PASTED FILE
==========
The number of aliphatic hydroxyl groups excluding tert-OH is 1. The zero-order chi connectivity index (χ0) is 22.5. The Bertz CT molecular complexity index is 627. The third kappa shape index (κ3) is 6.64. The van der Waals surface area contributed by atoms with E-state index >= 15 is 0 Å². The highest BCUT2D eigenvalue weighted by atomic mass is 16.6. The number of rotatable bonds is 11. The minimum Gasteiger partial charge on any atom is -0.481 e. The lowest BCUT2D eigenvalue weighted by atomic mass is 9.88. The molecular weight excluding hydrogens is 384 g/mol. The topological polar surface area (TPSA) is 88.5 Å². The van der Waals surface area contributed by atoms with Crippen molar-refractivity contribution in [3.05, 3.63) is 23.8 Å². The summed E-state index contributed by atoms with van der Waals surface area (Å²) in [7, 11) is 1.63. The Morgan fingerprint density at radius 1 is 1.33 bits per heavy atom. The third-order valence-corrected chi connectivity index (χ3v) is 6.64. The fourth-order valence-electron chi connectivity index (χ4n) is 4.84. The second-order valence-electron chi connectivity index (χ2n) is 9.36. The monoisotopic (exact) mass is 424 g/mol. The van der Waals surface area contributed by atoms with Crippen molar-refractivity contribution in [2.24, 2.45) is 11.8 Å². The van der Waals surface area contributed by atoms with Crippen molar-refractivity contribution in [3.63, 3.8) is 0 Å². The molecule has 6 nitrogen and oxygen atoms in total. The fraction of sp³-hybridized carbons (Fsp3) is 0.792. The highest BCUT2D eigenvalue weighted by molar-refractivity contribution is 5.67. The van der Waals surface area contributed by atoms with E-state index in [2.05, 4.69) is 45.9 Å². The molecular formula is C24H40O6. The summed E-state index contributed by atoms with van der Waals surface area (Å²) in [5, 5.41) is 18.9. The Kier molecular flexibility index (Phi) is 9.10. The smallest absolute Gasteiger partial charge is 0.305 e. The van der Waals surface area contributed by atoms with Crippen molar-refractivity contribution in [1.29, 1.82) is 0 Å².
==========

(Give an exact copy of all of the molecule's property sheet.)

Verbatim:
The number of aliphatic hydroxyl groups excluding tert-OH is 1. The zero-order chi connectivity index (χ0) is 22.5. The Bertz CT molecular complexity index is 627. The third kappa shape index (κ3) is 6.64. The van der Waals surface area contributed by atoms with E-state index >= 15 is 0 Å². The highest BCUT2D eigenvalue weighted by atomic mass is 16.6. The number of rotatable bonds is 11. The minimum Gasteiger partial charge on any atom is -0.481 e. The lowest BCUT2D eigenvalue weighted by atomic mass is 9.88. The molecular weight excluding hydrogens is 384 g/mol. The topological polar surface area (TPSA) is 88.5 Å². The van der Waals surface area contributed by atoms with Crippen molar-refractivity contribution in [3.05, 3.63) is 23.8 Å². The summed E-state index contributed by atoms with van der Waals surface area (Å²) in [7, 11) is 1.63. The Morgan fingerprint density at radius 1 is 1.33 bits per heavy atom. The third-order valence-corrected chi connectivity index (χ3v) is 6.64. The fourth-order valence-electron chi connectivity index (χ4n) is 4.84. The second-order valence-electron chi connectivity index (χ2n) is 9.36. The monoisotopic (exact) mass is 424 g/mol. The van der Waals surface area contributed by atoms with Crippen molar-refractivity contribution in [2.24, 2.45) is 11.8 Å². The van der Waals surface area contributed by atoms with Crippen molar-refractivity contribution in [3.63, 3.8) is 0 Å². The molecule has 6 nitrogen and oxygen atoms in total. The fraction of sp³-hybridized carbons (Fsp3) is 0.792. The highest BCUT2D eigenvalue weighted by molar-refractivity contribution is 5.67. The van der Waals surface area contributed by atoms with E-state index in [2.05, 4.69) is 45.9 Å². The molecular formula is C24H40O6. The summed E-state index contributed by atoms with van der Waals surface area (Å²) in [5, 5.41) is 18.9. The Kier molecular flexibility index (Phi) is 9.10. The smallest absolute Gasteiger partial charge is 0.305 e. The van der Waals surface area contributed by atoms with Crippen molar-refractivity contribution in [1.29, 1.82) is 0 Å².